Benefits to Getting Listed on Google Places
Google continues its friendly relationship with local businesses by beefing up Google Local Business, now known as “Google Places”. The world’s largest search engine company is betting its renewed emphasis will get more local retail and service outlets to use Google when marketing their businesses.
I have used Google Places to market my wife’s housecleaning business here in Long Island, NY, so I am enthusiastic about the changes. Getting visibility in the 1st page results of Google – depending on whether or not your business exists in Google Places’ preset categories – is now pretty easy.
Now, businesses home-based and larger can set their service areas, which enables customers to find them more easily.
And in some cities, Google is offering local businesses free photo shoots (by a Google photographer!) of their store interior. The photos are then uploaded to accompany the Google Places listing. If you think this goal sounds too lofty, remember Google has blanketed much of the U.S.’ major cities – and their suburbs – with photographs to give its Google Maps users a ‘street level’ view of directions and locations.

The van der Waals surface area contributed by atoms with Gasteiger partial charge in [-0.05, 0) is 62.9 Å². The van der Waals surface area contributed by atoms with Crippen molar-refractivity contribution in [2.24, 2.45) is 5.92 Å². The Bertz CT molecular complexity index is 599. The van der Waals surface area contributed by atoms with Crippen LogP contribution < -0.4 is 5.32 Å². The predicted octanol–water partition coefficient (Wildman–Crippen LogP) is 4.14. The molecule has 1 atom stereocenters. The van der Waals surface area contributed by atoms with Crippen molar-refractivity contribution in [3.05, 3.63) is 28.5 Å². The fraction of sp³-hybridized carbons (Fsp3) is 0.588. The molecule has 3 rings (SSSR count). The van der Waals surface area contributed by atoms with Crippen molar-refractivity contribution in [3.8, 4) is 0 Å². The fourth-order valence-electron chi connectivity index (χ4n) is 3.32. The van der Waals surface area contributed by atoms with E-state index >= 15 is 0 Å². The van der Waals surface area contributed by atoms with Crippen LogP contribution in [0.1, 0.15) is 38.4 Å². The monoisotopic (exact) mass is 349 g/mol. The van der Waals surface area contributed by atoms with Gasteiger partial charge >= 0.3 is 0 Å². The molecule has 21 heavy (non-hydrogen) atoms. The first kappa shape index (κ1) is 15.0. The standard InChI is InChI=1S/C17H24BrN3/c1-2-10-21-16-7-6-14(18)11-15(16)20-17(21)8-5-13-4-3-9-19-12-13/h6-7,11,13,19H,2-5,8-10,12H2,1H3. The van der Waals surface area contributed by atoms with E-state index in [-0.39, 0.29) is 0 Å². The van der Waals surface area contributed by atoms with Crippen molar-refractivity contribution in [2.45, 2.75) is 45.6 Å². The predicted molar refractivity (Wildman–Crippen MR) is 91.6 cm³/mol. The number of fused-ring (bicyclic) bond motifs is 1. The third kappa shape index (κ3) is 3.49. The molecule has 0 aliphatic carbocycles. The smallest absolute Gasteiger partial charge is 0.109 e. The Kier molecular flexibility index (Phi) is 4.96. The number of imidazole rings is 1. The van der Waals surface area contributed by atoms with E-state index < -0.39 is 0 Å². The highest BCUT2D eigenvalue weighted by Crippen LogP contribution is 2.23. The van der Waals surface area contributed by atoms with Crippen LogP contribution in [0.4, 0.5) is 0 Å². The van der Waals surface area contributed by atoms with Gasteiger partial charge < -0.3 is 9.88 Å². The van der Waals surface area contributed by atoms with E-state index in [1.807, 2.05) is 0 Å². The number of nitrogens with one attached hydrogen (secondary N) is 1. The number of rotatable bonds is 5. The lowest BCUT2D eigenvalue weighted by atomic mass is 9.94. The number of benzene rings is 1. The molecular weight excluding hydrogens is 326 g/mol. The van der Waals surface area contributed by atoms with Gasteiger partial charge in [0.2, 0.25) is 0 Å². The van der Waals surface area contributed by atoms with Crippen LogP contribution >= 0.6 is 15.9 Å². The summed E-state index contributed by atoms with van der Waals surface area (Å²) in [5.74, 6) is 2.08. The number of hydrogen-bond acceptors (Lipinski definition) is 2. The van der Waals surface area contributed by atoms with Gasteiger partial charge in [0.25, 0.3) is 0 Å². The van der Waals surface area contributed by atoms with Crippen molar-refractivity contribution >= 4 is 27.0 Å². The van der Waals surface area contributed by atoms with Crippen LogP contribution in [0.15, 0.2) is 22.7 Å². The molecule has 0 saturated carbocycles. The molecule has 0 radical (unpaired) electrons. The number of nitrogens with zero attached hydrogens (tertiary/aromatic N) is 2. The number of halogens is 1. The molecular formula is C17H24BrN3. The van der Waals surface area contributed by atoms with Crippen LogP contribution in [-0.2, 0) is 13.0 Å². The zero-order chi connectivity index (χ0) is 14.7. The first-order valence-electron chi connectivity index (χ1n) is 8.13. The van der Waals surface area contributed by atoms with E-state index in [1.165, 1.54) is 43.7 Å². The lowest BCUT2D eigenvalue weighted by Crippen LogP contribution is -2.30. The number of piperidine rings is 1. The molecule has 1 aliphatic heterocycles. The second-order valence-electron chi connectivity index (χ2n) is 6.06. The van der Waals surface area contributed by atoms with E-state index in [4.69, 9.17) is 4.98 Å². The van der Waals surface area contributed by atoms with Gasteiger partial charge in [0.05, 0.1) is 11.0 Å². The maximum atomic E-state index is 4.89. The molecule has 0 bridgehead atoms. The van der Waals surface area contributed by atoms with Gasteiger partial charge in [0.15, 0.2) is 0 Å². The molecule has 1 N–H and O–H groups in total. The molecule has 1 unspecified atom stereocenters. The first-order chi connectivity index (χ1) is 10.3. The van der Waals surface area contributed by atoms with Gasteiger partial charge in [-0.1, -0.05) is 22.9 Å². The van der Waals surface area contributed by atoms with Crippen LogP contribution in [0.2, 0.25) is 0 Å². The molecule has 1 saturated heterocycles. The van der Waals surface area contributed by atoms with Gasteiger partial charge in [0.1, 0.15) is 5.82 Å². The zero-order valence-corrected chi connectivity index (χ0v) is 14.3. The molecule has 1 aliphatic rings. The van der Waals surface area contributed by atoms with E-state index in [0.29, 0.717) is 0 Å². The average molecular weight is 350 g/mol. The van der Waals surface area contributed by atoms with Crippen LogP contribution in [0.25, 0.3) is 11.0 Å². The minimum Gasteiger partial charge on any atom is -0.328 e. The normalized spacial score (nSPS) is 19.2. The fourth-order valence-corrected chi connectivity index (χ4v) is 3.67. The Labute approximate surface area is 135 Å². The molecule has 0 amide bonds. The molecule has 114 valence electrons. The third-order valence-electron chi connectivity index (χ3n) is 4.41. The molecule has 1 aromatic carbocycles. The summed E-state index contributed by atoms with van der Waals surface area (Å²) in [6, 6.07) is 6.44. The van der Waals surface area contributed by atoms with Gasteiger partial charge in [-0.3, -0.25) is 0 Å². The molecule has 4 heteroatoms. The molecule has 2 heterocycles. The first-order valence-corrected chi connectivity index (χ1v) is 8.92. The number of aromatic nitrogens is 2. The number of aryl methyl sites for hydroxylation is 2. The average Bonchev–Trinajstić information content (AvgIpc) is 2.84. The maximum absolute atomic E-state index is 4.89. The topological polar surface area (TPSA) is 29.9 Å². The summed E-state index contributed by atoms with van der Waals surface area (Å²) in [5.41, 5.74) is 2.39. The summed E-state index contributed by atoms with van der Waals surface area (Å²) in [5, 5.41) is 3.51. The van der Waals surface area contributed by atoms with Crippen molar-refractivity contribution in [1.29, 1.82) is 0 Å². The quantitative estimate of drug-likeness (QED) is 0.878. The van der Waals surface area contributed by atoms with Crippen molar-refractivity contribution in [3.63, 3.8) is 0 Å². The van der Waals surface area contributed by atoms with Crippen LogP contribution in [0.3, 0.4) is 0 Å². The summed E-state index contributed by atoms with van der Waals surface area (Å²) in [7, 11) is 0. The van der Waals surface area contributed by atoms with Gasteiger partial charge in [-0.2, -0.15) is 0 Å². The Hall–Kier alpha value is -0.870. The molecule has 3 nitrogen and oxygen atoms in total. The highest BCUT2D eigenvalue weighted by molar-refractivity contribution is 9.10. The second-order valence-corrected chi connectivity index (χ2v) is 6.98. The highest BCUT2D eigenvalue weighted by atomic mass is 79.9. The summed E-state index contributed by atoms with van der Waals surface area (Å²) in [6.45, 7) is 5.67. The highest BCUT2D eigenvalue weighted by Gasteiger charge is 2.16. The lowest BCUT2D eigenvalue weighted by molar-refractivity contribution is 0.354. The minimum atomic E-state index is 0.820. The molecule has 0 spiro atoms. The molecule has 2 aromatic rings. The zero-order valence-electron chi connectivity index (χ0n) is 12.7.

Lastly – and a bit premature, I think – is that Google Places users can generate their own QR (“Quick Response”) code to place next to their listing, which a customer, equipped with a scanner on their phone, could scan to download information to their device. Such technology is proven in theory, but will people actually use it anytime in the near future? It smacks of the promise of a similar-in-concept technology, the cuecat, which was a commercial failure.
Overall, Google’s recent changes to Places make it an even more robust marketing tool for small business owners. When it comes to driving traffic to local stores and their websites, nothing is better than free, especially when fee-based, much-ballyhooed “local” marketing solutions like AOL’s Patch.com, have yet to fully prove their mettle.
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